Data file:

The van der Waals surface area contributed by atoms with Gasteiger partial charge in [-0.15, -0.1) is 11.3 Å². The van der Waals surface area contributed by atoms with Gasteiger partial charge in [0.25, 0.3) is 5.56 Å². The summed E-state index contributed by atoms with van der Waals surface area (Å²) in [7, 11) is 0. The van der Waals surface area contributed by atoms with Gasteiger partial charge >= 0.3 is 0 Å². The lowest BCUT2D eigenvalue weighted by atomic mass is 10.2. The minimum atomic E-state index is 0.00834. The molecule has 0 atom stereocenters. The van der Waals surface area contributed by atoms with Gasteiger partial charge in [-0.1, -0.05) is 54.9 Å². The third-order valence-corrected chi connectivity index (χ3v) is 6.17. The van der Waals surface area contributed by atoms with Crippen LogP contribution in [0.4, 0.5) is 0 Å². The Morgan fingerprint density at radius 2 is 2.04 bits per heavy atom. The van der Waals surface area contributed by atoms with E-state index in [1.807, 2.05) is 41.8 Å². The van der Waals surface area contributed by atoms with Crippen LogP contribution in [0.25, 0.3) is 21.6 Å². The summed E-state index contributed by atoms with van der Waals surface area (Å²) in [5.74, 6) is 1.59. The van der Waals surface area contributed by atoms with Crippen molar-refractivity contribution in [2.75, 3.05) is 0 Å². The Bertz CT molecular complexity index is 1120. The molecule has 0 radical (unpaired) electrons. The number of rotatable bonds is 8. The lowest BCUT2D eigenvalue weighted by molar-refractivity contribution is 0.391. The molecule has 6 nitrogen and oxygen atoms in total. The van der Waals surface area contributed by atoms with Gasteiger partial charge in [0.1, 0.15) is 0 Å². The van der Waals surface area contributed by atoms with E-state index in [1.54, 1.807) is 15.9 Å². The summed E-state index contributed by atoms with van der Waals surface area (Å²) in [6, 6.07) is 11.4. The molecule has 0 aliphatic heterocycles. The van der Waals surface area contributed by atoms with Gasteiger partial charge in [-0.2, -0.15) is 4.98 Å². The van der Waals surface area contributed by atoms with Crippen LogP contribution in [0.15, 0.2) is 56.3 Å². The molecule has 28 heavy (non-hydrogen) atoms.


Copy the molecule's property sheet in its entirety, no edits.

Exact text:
The van der Waals surface area contributed by atoms with Gasteiger partial charge in [-0.15, -0.1) is 11.3 Å². The van der Waals surface area contributed by atoms with Gasteiger partial charge in [0.25, 0.3) is 5.56 Å². The summed E-state index contributed by atoms with van der Waals surface area (Å²) in [7, 11) is 0. The van der Waals surface area contributed by atoms with Gasteiger partial charge >= 0.3 is 0 Å². The lowest BCUT2D eigenvalue weighted by atomic mass is 10.2. The minimum atomic E-state index is 0.00834. The molecule has 0 atom stereocenters. The van der Waals surface area contributed by atoms with Gasteiger partial charge in [-0.1, -0.05) is 54.9 Å². The third-order valence-corrected chi connectivity index (χ3v) is 6.17. The van der Waals surface area contributed by atoms with Crippen LogP contribution in [0.4, 0.5) is 0 Å². The Morgan fingerprint density at radius 2 is 2.04 bits per heavy atom. The van der Waals surface area contributed by atoms with E-state index in [1.807, 2.05) is 41.8 Å². The van der Waals surface area contributed by atoms with Crippen LogP contribution in [0.25, 0.3) is 21.6 Å². The summed E-state index contributed by atoms with van der Waals surface area (Å²) in [5.74, 6) is 1.59. The van der Waals surface area contributed by atoms with Crippen molar-refractivity contribution in [2.75, 3.05) is 0 Å². The Bertz CT molecular complexity index is 1120. The molecule has 0 radical (unpaired) electrons. The number of rotatable bonds is 8. The lowest BCUT2D eigenvalue weighted by molar-refractivity contribution is 0.391. The molecule has 6 nitrogen and oxygen atoms in total. The van der Waals surface area contributed by atoms with Gasteiger partial charge in [0.1, 0.15) is 0 Å². The van der Waals surface area contributed by atoms with E-state index in [1.54, 1.807) is 15.9 Å². The summed E-state index contributed by atoms with van der Waals surface area (Å²) in [6, 6.07) is 11.4. The molecule has 0 aliphatic heterocycles. The van der Waals surface area contributed by atoms with Gasteiger partial charge in [-0.2, -0.15) is 4.98 Å². The van der Waals surface area contributed by atoms with Crippen LogP contribution in [0.15, 0.2) is 56.3 Å². The molecule has 28 heavy (non-hydrogen) atoms.